It only cost me another four miles, so I didn't put up much resistance. We made the first bike tracks after Dutzow, and we had a scenic bridge as our turnaround spot.


We left our helmets and wet jackets on the restaurant's porch, and I immediately replaced my damp top layers with the extra shirt I'd packed along. In the process, I dragged the sleeve of the shirt I'd just removed through the toilet. The water was clean, but still...ew. Guess I'm not wearing that back.

The only available tables were between the front and back doors, so every time someone came in a cold breeze hit me. I sat shivering until I realized I'd also brought a fleece jacket. Overpacking, like membership, has its privileges. 

The trail was no less soft on our return trip, but initially I was too distracted by how cold I was to obsess over anything else. Soon, however, I'd warmed enough to regret the (blessedly dry) fleece jacket I'd replaced my damp shirts with.  What pairs best with overheating? In this case, renewed struggle on the soft surface. This makes you stronger, I told myself, it’s good for you to have to work hard. Beneath that positive thought, though, was familiar self-doubt: I thought I was in better shape. 

Trailing far enough behind Mickey to avoid his gravel spray, I gasped out, “Road!” as we approached the Augusta Bottoms intersection. He pulled aside to mess with his taillight. Knowing he’d easily catch up, I kept riding. After 30 miles struggling to hit 14 mph, I sped along the pavement at a near-effortless 17. Relief swept over me;  wasn’t slow— the surface was. That’s right, Katy’s not me, it’s you. 

The pavement helped the first third of the ride pass quickly, and when we pulled back onto the trail I was at peace with the sloggy pace. This time it was me stopping at the Augusta trailhead, giving Mickey the time to develop more ways to torture me. "Ok...Klondike Park, Matson hill, or the Lost Valley gravel: you have to pick one."

"None!" I scoffed, but he's pretty good at, if not convincing me, suggesting things I know I should do and then waiting for me to take the bait. I did some quick calculations in my head: Klondike would require a slog through soft gravel at the bottom, Lost Valley would require two wet gravel climbs, Matson was a long gravel climb -- that I'd almost certainly walk -- and then lovely pavement. "Fine...Matson."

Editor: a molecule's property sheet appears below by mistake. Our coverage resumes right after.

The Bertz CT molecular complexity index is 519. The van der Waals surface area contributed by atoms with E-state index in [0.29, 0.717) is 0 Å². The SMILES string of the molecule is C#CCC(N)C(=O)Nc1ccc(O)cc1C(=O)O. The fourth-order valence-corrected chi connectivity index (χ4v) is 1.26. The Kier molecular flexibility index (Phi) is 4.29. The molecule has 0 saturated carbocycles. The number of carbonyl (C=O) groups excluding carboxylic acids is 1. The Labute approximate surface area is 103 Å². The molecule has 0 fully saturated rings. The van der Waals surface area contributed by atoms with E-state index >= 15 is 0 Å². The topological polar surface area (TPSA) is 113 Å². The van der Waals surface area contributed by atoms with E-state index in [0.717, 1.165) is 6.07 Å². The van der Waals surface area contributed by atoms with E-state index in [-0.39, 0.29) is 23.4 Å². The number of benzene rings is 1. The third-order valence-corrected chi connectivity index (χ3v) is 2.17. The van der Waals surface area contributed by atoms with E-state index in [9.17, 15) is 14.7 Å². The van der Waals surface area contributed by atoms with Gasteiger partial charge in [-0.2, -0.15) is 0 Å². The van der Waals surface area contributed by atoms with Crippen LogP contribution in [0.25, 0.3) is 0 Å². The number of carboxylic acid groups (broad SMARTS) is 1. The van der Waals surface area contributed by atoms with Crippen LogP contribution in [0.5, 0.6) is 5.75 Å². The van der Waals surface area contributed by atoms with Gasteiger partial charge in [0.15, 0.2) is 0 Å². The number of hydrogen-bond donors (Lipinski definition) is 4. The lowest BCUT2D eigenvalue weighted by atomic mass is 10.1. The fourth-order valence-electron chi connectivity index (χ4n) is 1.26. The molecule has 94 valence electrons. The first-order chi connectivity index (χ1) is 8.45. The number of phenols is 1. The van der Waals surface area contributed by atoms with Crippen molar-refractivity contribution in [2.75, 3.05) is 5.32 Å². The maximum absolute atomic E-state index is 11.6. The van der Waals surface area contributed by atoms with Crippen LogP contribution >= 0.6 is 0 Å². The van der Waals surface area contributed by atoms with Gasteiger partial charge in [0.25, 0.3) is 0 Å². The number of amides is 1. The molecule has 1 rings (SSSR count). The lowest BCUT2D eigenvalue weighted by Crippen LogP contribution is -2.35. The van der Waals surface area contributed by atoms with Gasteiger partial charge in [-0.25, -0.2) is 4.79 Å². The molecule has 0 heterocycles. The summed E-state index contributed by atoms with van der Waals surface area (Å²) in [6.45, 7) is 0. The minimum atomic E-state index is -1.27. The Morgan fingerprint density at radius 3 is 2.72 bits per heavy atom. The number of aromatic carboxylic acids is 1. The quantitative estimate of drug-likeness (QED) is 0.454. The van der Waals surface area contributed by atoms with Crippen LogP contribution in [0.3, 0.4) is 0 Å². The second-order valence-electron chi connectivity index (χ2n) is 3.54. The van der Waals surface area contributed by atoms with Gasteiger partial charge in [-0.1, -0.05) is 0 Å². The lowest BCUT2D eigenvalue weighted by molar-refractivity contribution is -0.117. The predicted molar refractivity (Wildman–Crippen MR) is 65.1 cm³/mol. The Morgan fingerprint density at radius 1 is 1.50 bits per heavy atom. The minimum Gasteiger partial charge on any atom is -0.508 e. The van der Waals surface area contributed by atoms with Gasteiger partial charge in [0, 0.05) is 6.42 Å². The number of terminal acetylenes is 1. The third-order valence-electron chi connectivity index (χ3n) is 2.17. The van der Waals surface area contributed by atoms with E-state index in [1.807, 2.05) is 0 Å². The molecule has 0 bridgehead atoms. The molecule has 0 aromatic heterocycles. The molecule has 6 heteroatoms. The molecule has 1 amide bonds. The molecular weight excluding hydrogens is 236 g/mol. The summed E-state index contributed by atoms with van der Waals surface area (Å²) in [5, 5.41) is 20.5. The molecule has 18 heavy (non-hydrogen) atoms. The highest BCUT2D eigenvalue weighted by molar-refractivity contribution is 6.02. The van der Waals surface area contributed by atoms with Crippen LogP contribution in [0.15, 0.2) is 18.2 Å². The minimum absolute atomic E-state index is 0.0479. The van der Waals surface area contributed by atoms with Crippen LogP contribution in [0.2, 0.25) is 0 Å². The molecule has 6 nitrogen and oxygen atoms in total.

Mickey peeled off to ride through Klondike as well, and my easy pace left plenty of time to enjoy the view and appreciate just how beautiful this part of the Katy is, sandwiched between towering bluffs and the river. My pace also left him plenty of time to catch me before Matson despite his extra miles, probably in part because he didn't fully trust me to take the detour.

I walked part of the hill, getting off the bike even before I absolutely had to. I can't remember if I've ever made it all the way to the top without walking. I should make that a goal for this year, should stop avoiding things that are hard, should stop hiding from my trainer and binge-watching old episodes of Modern Family...

We rode a few more bonus miles and then splashed our way through the lower part of Hamburg.  The subsequent climb was nothing after Matson Hill. We rolled back into the parking lot with bikes camouflaged in layers of gravel spray and a little over 50 miles for me. All in all, it was a pretty good day, especially considering I almost stayed in bed.

I just got these things cleaned from last year's Land Run! Also, my feet got soaked.
What got me going? It used to be the joy of going out in what many people would consider stupid weather. Today my main motivation was commitment and resignation. I'm not sure if that means I'm growing up or just getting old. Regardless, I'm glad I went.